The Wuss Who Took Half a Donut: How I Avoid Eating Office Donuts

donut(Trigger Warning: this post could be triggering to those who have had experience with eating disorders.)

Every Wednesday morning, come hell or high water, there are treats beckoning to me at the office, looking all soft and sweet and eatable. In my department, we take turns bringing treats every Wednesday. Ninety-five percent of the time, it’s donuts. Each person has their favorite international chain, grocery store, local shop, or convenience store that they bring donuts from. And most people generously bring enough for each person in the department to have not just one, but two donuts.

I usually eat zero donuts. Sometimes I’ll take half a donut. I did that on my first week working here (almost six years ago!) and one coworker took a look at the box and said “who’s the wuss who took half a donut?”

I love donuts—don’t get me wrong. But I believe they’re unhealthy because of the sugar and refined flour content, and that they shouldn’t be a regular part of my diet. I still eat them, but mainly on special occasions. Besides—there are so many other delicious sweet treats in the world! Scones, cookies, pies, pastries! I’d rather save my sugar allotment for something more interesting than have the same treat week after week.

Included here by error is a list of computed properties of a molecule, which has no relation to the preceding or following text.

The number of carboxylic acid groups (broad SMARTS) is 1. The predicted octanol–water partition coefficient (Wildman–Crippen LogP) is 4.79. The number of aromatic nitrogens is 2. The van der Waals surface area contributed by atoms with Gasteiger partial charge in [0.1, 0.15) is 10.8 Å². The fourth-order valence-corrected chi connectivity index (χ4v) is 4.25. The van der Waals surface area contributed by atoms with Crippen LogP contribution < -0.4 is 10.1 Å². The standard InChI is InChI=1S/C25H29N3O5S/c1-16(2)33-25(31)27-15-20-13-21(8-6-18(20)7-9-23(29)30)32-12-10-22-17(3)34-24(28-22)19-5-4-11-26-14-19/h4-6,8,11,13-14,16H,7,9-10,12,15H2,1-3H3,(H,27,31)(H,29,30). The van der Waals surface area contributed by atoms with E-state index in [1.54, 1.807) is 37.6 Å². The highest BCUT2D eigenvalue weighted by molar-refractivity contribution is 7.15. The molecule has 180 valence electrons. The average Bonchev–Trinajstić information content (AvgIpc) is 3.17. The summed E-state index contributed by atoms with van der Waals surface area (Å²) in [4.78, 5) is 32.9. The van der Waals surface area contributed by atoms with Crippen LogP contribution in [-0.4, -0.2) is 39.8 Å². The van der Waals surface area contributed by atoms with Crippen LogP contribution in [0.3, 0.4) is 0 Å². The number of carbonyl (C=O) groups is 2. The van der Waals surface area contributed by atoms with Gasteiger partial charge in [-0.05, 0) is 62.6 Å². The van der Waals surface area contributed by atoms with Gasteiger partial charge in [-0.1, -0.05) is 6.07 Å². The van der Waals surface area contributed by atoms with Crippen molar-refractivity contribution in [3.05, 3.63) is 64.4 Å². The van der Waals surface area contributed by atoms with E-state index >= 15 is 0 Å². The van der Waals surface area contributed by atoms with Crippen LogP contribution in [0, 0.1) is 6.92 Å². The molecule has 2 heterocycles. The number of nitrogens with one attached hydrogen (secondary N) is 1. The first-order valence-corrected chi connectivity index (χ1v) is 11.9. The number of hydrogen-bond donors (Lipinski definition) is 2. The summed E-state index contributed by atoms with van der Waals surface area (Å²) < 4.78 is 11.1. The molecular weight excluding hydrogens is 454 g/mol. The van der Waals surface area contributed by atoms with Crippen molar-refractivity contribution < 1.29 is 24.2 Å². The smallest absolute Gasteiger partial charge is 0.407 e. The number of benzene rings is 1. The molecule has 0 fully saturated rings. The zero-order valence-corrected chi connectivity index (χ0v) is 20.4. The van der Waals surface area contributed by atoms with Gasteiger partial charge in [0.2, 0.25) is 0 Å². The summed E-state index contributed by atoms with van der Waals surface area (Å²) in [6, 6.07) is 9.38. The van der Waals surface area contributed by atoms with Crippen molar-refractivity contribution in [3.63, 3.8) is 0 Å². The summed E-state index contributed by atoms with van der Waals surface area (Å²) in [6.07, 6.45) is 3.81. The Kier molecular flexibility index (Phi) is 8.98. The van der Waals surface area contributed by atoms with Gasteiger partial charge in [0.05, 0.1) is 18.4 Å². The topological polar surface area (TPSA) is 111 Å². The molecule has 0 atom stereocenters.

Still, I mean, they’re donuts. They are tempting. So I have a weapon that I use to fight the temptation.

The Anti-Donut

Keep an anti-donut at your desk at work, or take one with you on treat days (if yours are scheduled like mine are). An anti-donut is something that’s a treat for you, but is still healthy—or at least better than a donut. It works best if you only eat it on days when you would otherwise reach for the donuts, or whatever treat it is that you want to avoid. If you eat your anti-donut whenever you feel like it, then it won’t have as much power to counteract donuts.

My anti-donut has been apple pie Larabars for a while now because they’re tasty but have no added sugar or heavily-processed ingredients.

Eat a Bigger Breakfast

It has occurred to me only recently that another good way to avoid the Wednesday morning donuts is to eat a nice big breakfast so I won’t be hungry when I’m confronted with treats. I need to be better about this all the time (I just don’t feel that hungry first thing in the morning), but especially on Wednesdays.